Fri Nov 10 23:52:24 2006

Tram from Karachi

With a kicking bhangra beat

I was waiting quietly for the tram home, when this turned up:

It's all an international friendship city twinning thing, apparently.

Mostly, it was a hell of a surprise. Got me home early, though.

Thu Nov 09 23:16:19 2006

Barbecue Three

A step further from failure

This time, I started the pyromania earlier. The fire started well, and built encouragingly. I left it alone for an hour before we added a few prawns a sweetcorn and some veggie kebabs. This time, the problem was a lack of fuel rather than excess heat. I tossed a few (well-microwaved) spuds in, and slapped the steaks on. Despite my worry that nothing was going to cook ever, it all turned out OK. Waiting an hour after ignition is the key to this game. Next time, a bit more fuel and we'll be sorted.

On a completely different note, I forgot to link to this video of me in Lysterfield Park.

If the weather allows, I'm going to try to persuade The Sensible One to let me have another go this weekend.

Wed Nov 08 23:20:33 2006

Dear Santa

I've been so good all year.

All I want for Christmas is one of these:

We saw her from our apartment. She's moored right outside the pub. It was well before sunset, but she wasn't wearing an ensign. We went for a closer look - the proximity of the pub was not a factor.

She's (going to be) HMAS Ararat, a brand new Armidale class patrol boat. She's come here for her commissioning ceremony, hence the lack of an ensign. Her main armament is a 25mm cannon, with a pair of 12.7mm machine guns for making smaller holes in things. She looks a lot faster than the 25kts in the specs. I'm not quite sure what you do with a patrol boat that's slower than many merchant ships. She's heavier, slower and much lighter-armed than the Fremantle class she's designed to replace. The power plant is similar, the crew is slightly smaller and she's 13 metres longer. The builder's site says 'In excess of 25 knots', but with the same engines, 50 tonnes more displacement and 13 metres more wetted surface, she's going to be a lot slower than her predecessor. She may have a much longer range (3000nm vs 2360), but that's not much good if you can't even catch a container ship.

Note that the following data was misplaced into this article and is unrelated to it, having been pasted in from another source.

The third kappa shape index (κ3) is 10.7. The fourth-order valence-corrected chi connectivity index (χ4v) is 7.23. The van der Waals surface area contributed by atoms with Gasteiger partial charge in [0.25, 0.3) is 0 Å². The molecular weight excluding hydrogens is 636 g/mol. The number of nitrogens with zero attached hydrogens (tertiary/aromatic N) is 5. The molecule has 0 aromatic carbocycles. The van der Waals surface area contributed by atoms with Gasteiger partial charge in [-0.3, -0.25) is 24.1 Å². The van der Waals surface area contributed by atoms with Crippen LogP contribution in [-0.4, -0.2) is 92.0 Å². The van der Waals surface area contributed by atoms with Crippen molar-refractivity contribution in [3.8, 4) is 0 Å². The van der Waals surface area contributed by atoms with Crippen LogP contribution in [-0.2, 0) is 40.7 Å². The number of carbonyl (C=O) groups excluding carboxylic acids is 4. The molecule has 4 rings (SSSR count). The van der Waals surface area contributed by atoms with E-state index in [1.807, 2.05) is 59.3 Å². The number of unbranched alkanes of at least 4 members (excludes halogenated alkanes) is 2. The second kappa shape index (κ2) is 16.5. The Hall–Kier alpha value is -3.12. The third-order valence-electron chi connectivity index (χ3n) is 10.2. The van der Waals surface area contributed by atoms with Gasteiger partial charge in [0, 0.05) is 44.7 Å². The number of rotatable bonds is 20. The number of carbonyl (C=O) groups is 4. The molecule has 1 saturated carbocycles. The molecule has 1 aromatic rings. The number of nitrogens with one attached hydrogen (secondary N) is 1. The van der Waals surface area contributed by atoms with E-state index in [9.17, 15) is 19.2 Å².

She looks damn cool, though. Want.

Tue Nov 07 23:32:06 2006

Lysterfield Trails

Whoosh! Climb! Plummet!

The Melbourne Cup was won by a horse, again. I'm certain it's a fix. Every year I bet on a pig, and I've never even placed.

Rather than suffer the hordes of howling hoorays, we loaded up our bikes and headed for Lysterfield Park

We tried a new route to get to the freeway. By going across the Bolte Bridge we hoped to avoid the usual whiplash while crossing six lanes of maniacal drivers. Unfortunately, my attention wavered as I took a poor-quality picture of the city, so we missed the sign saying 'For Lysterfield, move 17 lanes left in the next eight feet".

Melbourne Docklands Fuzzy pic that caused lane-change issues.

After a bit of quick navigation, and a planned detour via a shopping center, we got to the park. It was still cold, grey, windy and miserable. It usually is, here. We saddled up and rode to the northern end of the park. I turned off and rode some silly bits as The Sensible Person kept her climbing to a minimum.

Once we'd added all the potential energy we could, we turned round and rode about 5kms of single track together. Downhill. I jumped some things. Neither of us crashed - not even a little bit. The Sensible Person displayed skill, restraint and talent. I'm hoping that she won't post all the pictures.

We got back to the car, recharged our water bottles, gubbled some chocolate bars, and rode across the dam. Faced with the climb on the other side, Other People decided that they had had enough. I promised to keep my playtime down to 45 minutes, and snorted off uphill.

After the short climb, I was feeling warm and comfortable, so I opened it up a bit on the flat trail along the lake. I entered the first corner at about 35kph, descended towards the next turn with power on, entered at well over 40, and then went through one of those compressed introspection sessions:

  • TOO FAST!!!
  • BRAKE!!!
  • (rear wheel slides sideways)
  • Stare at oncoming tree with horror
  • BRAKE!!!
  • (front wheel slides too)
  • (release brakes, wonder how much this crash is going to hurt)
  • Lean hard, add power, make it round corner.
  • Stop. Review past life. Weep with relief. Get passed by two small girls on 'My Little Pony' bikes. "Mummy, why is that man kissing his tyres?"

Eventually, I hauled myself up to the start of the competition track. This was used for the 2006 Commonwealth Games.

Start of Lysterfield Competition Course From here, it looks easy

After about a kilometer of swoopy fun fast track, it all got a bit rocky. Jumping is fun. Drop-offs can be amusing. Hard, vicious climbs over technical, rocky terrain are better than caffeine and beer combined. Vertical plummets over raw granite, however, are a taste I have yet to acquire:

Lysterfield Competition Course Vertical Plummeting

So I dropped 150m over 3km of lovely, swoopy single track.

Mon Nov 06 21:38:19 2006


Also, moaning about Melbourne